Harlem Heights

TV review by
Melissa Camacho, Common Sense Media
Harlem Heights TV Poster Image
Reality series falls into voyeurism trap. Lots of drinking.

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A lot or a little?

The parents' guide to what's in this TV show.

Positive Messages

While there's plenty of discussion about community pride and assistance, a lot of the show's focus is on the castmates' personal relationships, and lots of gossipy and competitive behavior is captured. The cast is African American; prominent African-American community leaders and business owners are featured and/or discussed.

Violence

Arguing between castmates. Some references to street violence. Jason wants to start a nonprofit for children of incarcerated parents.

Sex

Some relatively mild sexual innuendo, including references to people looking "hot" and "sexy." One scene shows a man placing his hand on a woman's thigh while sitting at a bar. Occasionally the castmates are seen in their underwear, but there's no outright nudity.

Language

Audible language includes words like "hell" and "damn." Occasional stronger choices like "s--t" are bleeped.

Consumerism

Businesses like Victoria's Secret Pink are mentioned, and various Harlem restaurants and business are visible. The series also serves as a promotional vehicle for Christian's magazine, DIME.

Drinking, Drugs & Smoking

No one is falling down drunk, and they're all of age -- but there's lots of drinking. The cast regularly discusses things over wine and cocktails and are frequently shown drinking in bars and nightclubs. Ashlie is a bartender. Jason is shown smoking cigarettes.

What parents need to know

Parents need to know that while this reality series about a diverse group of twentysomething professionals living in Harlem includes some positive messages around community pride and service, like most reality shows, it skews more toward voyeuristic moments filled with gossiping, flirting, arguing, and drinking (lots of drinking). Expect occasional strong language ("s--t") and some screen time for well-known companies like Victoria's Secret and Dime magazine, as well as local Harlem businesses.

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What's the story?

HARLEM HEIGHTS follows a group of twentysomething African Americans living in historic Harlem as they build their post-college careers. The diverse group of up-and-comers includes opinionated law student Bridget; her cousin, fashion designer Briana; aspiring actress Ashlie; community leader Landon; and magazine editor Christian. Also joining the group are former college basketball star Pierre, budding TV producer Brooke, and Jason, a Harlem native who's turned his life around and is now working to start a community nonprofit. Not surprisingly, as these young professionals navigate their way through adulthood, relationships get complicated and personalities clash. But despite their differences, the castmates share a common goal: to put down roots and achieve personal and professional success in the Big Apple in their own way.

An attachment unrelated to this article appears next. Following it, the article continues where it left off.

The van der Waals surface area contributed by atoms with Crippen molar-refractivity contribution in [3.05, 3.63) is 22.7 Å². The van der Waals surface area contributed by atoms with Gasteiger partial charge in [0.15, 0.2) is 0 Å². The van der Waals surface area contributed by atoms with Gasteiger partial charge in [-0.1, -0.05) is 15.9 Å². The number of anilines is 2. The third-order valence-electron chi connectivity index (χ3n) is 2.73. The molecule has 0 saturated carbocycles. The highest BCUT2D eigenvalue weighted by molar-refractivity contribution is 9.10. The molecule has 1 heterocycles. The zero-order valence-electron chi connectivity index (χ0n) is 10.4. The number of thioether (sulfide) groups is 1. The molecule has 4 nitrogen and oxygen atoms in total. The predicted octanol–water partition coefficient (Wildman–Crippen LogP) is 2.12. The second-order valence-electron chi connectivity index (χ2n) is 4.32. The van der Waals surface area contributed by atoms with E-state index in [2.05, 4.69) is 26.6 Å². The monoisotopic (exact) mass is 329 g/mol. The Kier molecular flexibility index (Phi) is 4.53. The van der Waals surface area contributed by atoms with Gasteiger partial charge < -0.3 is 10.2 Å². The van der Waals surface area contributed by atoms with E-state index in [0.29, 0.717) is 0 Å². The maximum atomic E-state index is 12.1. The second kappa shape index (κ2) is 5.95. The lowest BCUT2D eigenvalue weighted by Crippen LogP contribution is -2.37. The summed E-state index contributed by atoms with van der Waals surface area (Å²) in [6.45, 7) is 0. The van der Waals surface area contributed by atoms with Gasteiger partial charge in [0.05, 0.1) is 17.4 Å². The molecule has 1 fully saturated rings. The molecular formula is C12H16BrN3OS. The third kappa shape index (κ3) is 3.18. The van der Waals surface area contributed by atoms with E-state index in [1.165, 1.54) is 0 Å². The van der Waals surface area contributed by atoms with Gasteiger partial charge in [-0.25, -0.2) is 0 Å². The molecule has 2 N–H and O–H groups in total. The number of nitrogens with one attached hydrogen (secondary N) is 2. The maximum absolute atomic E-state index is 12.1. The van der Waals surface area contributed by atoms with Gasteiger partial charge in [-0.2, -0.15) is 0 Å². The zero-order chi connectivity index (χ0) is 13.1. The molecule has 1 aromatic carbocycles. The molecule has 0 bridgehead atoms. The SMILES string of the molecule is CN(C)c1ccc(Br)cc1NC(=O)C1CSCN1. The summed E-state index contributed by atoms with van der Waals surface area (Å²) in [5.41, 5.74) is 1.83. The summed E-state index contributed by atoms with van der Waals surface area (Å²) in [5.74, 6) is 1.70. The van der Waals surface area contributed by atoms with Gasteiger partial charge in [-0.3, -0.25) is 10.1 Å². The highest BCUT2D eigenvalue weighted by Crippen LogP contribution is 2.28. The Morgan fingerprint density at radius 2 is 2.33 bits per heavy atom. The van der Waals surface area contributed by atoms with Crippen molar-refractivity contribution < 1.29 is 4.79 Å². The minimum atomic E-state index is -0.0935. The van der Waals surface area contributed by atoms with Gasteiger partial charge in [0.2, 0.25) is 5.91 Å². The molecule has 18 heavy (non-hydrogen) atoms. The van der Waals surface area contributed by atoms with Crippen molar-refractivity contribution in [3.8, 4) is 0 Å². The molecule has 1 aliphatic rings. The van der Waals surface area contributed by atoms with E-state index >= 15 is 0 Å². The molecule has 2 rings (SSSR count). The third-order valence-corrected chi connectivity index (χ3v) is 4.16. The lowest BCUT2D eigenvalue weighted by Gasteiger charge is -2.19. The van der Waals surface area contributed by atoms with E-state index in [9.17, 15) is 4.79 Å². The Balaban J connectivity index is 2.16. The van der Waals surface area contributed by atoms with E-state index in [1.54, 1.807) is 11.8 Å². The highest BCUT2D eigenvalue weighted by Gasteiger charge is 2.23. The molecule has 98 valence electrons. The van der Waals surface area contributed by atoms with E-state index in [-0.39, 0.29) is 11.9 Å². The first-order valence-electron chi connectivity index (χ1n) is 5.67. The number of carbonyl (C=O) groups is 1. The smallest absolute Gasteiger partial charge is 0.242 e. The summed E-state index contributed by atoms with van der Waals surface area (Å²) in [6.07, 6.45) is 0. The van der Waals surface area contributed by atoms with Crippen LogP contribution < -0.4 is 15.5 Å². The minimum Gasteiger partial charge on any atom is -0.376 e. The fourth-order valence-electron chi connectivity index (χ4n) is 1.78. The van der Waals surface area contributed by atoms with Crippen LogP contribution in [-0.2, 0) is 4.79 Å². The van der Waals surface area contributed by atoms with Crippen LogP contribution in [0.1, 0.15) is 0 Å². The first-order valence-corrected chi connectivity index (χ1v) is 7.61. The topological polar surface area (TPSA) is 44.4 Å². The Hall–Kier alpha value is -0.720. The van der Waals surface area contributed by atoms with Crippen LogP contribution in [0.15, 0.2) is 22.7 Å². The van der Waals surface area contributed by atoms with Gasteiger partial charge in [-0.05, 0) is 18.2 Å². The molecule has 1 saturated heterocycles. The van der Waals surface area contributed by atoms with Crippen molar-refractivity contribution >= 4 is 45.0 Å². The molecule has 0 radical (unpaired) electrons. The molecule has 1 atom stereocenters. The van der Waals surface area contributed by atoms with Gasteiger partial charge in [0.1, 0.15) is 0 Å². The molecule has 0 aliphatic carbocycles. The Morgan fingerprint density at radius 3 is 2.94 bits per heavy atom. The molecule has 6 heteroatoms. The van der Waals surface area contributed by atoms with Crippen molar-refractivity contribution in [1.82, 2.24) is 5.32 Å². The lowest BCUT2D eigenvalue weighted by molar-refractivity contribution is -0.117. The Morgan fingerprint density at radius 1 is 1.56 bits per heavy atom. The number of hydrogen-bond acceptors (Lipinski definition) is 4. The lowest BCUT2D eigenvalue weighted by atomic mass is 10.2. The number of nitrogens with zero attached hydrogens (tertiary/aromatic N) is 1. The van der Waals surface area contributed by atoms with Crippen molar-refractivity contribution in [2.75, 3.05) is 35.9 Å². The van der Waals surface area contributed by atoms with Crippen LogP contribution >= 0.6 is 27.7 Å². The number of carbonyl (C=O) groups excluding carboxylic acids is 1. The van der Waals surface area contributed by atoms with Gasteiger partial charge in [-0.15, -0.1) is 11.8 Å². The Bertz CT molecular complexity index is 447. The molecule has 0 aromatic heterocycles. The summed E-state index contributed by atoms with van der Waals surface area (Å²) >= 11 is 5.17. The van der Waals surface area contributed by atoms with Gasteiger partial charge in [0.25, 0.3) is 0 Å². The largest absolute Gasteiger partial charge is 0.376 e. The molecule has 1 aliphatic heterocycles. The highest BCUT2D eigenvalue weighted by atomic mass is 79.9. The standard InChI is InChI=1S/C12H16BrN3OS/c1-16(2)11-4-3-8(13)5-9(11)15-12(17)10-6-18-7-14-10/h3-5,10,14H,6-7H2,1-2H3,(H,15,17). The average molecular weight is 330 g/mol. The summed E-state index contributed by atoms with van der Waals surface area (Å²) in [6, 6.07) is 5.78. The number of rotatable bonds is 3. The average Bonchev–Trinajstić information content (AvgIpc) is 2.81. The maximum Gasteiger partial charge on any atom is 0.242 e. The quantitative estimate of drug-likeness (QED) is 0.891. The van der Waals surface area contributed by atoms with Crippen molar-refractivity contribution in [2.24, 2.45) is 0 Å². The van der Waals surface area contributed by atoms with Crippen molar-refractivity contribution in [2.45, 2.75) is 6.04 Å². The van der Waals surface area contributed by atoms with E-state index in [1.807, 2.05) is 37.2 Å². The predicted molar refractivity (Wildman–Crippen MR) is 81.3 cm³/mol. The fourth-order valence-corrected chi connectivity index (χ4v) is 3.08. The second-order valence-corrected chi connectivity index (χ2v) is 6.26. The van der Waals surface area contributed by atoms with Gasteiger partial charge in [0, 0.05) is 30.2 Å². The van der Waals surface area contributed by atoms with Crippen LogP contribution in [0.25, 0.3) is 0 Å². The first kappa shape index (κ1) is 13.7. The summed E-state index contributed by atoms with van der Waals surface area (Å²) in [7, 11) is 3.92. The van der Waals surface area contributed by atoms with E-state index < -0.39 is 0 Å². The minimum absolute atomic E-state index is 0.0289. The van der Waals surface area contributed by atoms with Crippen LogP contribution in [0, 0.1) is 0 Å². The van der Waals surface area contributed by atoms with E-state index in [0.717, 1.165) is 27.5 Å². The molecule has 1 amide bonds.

Is it any good?

Harlem Heights offers a glimpse into the lives of young African Americans who are both contributing to and enjoying the rebirth of a Manhattan neighborhood that has played a major role in African-American history. The show captures the fact that historic Harlem is becoming increasingly gentrified -- and, as a result, is once again a robust epicenter of African-American culture, power, and glamour. Adding to this prestige is the fact that many of the show's cast members are connected to influential African-American figures, including Harlem community leader Larry Dais, advertising mogul Don Coleman. and singer Kanye West.

But like many other reality shows, Harlem Heights tends to focus less on high culture and more on the ups and downs of the relationships among its good-looking, spirited cast. Scenes in which the men and women gossip, argue, and drink often seem endless. And while some of the castmates are inspired to help their community, most seem more focused on having fun, making money, and looking fabulous. As a result, much of the inspiration that comes from being part of the new Black Renaissance is undermined by voyeuristic moments that highlight some pretty narcissistic behavior.

Talk to your kids about ...

  • Families can talk about life after college. What are some of the challenges of transitioning into "real" life? Should helping the community be a factor in the choices that young people make when thinking about a career? How does this series compare to reality shows like The Real World? What message do you think it's trying to send to viewers?

TV details

  • Premiere date: March 2, 2009
  • Network: BET
  • Genre: Reality TV
  • TV rating: TV-14
  • Available on: Streaming

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